It remains to test the pilot relays for proper operation. During the next occurring Phase I the master relay contacts are opened. During Phase II all of the pilot relay contacts are opened. After a delay until Phase IV, inputs at K2 and K4 are scanned to check the status of the voltage at the junctions 58 and 60 respectively. Assuming all of the pilot relays have opened properly, during Phase IV the voltage at the junctions 58 and 60 will be the voltage on L1 which is negative with respect to neutral, resulting in a logic zero applied to K2 and K4. However, if for example at least one of the pilot relays 42 or 44 has failed to open properly resulting in a short circuit failure of the relay contacts, the voltage at junction 58 will be L2 which is now positive with respect to neutral, resulting in a logic one input to K2 signifying at least one of pilot relay contacts 42 and 44 has failed in the short circuit mode. A logic one at K4 signifies that at least one of pilot relay contacts 46 and 48 has failed in the short circuit mode.
In the final test each pilot relay is individually tested for an open circuit failure. While still in Phase IV pilot relay contacts 42 are switched closed. During the next occurring Phase II K2 is scanned. Assuming the relay contacts 42 closed properly the voltage L2 which is positive during this phase with respect to neutral will appear at the junction 58 resulting in a logic one signal being applied to K2. If the relay contacts 42 failed to close, a logic zero is applied to K2 signifying an open circuit failure of the pilot relay 42. While still in Phase II the relay contacts 42 are open and the relay contacts 44 are closed. During the next occurring Phase II K2 is again monitored looking for a logic one signifying proper operation of the relay contacts 44. This sequence is repeated for relay contacts 46 and 48, in similar fashion except that K4 is scanned to check the voltage at junction 60. Upon completion of this test the microprocessor reverts to operation in the normal mode.
If during operation in the diagnostic mode a failure of a master relay or commutating diode in the short or open mode is detected or if a short circuit failure of a pilot relay is detected, the relay coils for the master relay and pilot relays for the parallel array containing the failed component are de-energized and are not energized during operation in the normal mode until the failure is corrected. Also, the associated ones of indicator LEDs 32, 34, 36 and 38 are blinked signifying to the user that a failure has been detected, necessitating that the parallel array be rendered inoperative. The other parallel array continues normal operation.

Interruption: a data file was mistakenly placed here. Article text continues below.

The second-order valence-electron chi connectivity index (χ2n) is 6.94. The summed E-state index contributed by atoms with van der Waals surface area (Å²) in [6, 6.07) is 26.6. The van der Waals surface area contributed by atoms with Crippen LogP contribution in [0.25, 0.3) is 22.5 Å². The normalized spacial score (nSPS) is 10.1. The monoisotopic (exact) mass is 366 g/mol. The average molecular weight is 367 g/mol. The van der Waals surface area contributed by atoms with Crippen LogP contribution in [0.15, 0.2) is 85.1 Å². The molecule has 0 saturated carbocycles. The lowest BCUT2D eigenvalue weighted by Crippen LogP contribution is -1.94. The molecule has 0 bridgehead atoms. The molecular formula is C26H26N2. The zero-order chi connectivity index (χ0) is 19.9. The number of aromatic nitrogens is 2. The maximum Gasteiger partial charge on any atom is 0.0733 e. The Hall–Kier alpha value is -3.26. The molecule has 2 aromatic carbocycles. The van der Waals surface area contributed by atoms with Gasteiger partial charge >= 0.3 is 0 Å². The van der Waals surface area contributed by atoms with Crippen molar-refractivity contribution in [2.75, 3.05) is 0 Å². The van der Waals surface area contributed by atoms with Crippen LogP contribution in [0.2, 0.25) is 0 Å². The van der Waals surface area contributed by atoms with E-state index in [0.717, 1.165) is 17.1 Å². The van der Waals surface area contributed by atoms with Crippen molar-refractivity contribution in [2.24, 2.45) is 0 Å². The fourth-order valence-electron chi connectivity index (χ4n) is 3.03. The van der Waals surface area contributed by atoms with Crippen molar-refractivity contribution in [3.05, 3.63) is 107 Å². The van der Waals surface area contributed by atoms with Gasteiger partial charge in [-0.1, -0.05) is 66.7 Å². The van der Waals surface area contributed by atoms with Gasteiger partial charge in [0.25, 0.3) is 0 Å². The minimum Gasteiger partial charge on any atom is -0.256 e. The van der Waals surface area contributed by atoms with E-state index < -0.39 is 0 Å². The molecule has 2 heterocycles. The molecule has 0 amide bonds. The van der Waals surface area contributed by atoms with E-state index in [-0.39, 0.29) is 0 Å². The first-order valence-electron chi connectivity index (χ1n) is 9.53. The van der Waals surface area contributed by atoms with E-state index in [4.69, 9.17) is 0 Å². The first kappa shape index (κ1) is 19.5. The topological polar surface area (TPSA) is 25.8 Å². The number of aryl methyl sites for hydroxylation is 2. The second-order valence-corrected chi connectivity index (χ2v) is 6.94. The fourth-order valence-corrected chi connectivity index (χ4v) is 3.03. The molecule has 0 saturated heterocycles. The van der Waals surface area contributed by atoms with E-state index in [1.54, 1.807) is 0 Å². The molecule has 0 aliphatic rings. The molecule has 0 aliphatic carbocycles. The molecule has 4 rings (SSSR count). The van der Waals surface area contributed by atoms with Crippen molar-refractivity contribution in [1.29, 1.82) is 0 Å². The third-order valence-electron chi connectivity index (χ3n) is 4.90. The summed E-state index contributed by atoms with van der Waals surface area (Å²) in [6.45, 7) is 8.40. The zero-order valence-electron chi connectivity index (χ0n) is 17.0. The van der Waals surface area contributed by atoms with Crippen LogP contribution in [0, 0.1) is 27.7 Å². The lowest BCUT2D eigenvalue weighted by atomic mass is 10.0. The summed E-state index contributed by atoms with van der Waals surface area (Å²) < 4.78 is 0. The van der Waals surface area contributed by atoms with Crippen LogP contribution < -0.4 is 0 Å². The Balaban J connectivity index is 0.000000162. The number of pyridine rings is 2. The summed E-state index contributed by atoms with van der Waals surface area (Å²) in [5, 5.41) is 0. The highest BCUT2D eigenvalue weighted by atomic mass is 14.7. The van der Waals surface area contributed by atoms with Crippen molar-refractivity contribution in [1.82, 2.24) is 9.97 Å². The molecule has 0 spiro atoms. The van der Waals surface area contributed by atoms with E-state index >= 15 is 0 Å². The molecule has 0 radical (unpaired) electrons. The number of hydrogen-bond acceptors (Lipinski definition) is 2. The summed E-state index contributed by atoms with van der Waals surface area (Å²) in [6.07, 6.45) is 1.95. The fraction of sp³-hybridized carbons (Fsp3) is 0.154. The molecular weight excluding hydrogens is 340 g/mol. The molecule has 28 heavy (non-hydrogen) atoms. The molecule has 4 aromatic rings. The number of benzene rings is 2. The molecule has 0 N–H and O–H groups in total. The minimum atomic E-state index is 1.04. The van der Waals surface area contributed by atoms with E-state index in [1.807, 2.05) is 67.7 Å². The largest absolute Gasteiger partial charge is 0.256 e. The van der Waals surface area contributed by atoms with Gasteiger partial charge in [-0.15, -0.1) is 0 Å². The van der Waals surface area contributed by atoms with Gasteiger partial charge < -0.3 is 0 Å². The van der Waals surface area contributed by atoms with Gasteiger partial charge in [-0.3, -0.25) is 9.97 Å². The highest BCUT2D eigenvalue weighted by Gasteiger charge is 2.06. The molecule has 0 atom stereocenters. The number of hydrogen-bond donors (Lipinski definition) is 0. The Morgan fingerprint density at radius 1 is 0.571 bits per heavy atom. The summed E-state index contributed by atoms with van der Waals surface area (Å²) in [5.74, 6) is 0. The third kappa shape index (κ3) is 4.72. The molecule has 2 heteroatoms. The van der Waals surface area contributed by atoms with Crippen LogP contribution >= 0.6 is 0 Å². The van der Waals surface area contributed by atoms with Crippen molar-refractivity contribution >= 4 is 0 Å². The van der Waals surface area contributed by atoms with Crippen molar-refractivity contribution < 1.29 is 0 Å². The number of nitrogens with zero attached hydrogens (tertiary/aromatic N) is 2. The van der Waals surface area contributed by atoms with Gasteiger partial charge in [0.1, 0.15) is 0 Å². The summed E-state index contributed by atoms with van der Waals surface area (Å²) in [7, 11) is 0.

If an open circuit failure of a pilot relay is detected, the associated indicator LED is energized to signify to the user that the surface unit isn't working. However, the remaining three surface units continue to operate normally.
The component values listed in Table I are believed suitable for use in the circuit of FIGS. 3 and 3A. These values are exemplary only, and are not intended to limit the scope of the claimed invention.
TABLE I______________________________________Fixed Resistors (Ω) Transistor32(a), 34(a), 36(a), 38(a) 160 94 2N2222 96 220K Opto-Isolator 98 27K 104 H11A10100 1K108 10K Op Amp112 10 M 110 ULN 2004APotentiometers (Ω) Microprocessor82, 84, 86, 80 0-50K 72 Texas Instruments TMS 1300Diodes Surface Units62, 64 1N5626 12, 14, 16, 18 GE WB 30X218LEDs Relays32, 34, 36, 38 TIL220 42, 44, 46, 48 Aromat JC2aJ 54, 56 Gulf & Western GW3240 DC Supply Voltages VR 15 volts VCC 5 volts VAB 9 volts______________________________________